Monday, August 3, 2009

Pied Piper Plays Eaton's Tune

Previously, we've written about that former DA from Mississippi named Ed Peters, whom we call the Pied Piper.

Looks like he's caused another mess.

Now everyone is asking, "Will the U.S. Attorney for the Southern District of Mississippi do the right thing and criminally prosecute the high-paid executives of Eaton Aerospace?

It seem that Eaton used the Pied Piper to influence a court decision. From yesterday's Clarion Ledger:

[Eaton] the aerospace company alleges former engineers stole trade secrets for military contracts and gave them to their new employer, Frisby Aerospace of North Carolina. Eaton is seeking $350 million in a civil suit. "Ed Peters is expected to testify that he was brought into the case by Eaton, not as counsel of record, but as somebody who could influence DeLaughter," [U.S. Attorneys] said in a document .... Attorneys for Frisby -now known as Triumph Actuation Systems - maintain rulings from DeLaughter began going in Eaton's favor after Peters became one of Eaton's attorneys. Eaton officials called the document reckless. "There are a lot of false statements in here," said Don McGrath, senior vice president of communications for Eaton, said of the document. "In no way did we ask Ed Peters to imply or ask or insinuate that he would do anything improper in trying to influence Judge DeLaughter or any other judge." The prosecutors allege that DeLaughter went against Dunbar's recommendation to sanction Eaton for failing to disclose its use of a paid whistle-blower in the case. "Peters is expected to testify that he recommended to Judge DeLaughter that the court remove Jack Dunbar and find another special master. Ed Peters even took it upon himself to call another attorney to inquire about his availability for appointment as a special master in the case but called back to ask that his name not be mentioned." According to prosecutors, Dunbar didn't hear back from DeLaughter on his recommended sanctions and was removed from the case.... "In short, once Eaton attorneys found themselves in trouble, they brought in Ed Peters into the case to influence DeLaughter," prosecutors wrote. Asked why Eaton decided to hire Peters, a longtime prosecutor, McGrath replied, "There are few Mississippi trial lawyers that have as much experience as Ed Peters."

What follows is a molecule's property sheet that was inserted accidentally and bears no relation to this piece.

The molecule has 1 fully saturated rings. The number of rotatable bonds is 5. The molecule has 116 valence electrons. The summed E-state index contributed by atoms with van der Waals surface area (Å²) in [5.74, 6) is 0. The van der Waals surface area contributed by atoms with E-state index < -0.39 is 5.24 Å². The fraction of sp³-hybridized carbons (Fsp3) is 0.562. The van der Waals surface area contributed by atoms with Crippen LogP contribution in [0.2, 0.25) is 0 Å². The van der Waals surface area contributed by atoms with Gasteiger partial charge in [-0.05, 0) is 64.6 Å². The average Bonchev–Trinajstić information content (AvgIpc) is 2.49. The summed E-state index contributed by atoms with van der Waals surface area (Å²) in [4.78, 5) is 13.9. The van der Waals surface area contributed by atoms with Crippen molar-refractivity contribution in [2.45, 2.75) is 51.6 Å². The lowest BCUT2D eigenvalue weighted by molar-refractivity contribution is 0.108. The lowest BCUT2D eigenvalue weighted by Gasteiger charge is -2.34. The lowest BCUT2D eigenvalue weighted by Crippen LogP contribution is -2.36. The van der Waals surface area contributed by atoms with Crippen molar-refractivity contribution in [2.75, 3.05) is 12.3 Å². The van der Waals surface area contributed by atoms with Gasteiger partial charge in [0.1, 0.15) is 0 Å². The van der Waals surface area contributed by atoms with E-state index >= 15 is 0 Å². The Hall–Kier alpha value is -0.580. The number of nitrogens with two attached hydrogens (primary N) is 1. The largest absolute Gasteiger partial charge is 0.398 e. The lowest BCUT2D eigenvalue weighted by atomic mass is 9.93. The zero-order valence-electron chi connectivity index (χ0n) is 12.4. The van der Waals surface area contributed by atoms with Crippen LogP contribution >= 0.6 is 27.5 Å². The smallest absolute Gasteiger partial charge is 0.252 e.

Experience or influence peddling? McGrath is full of beans.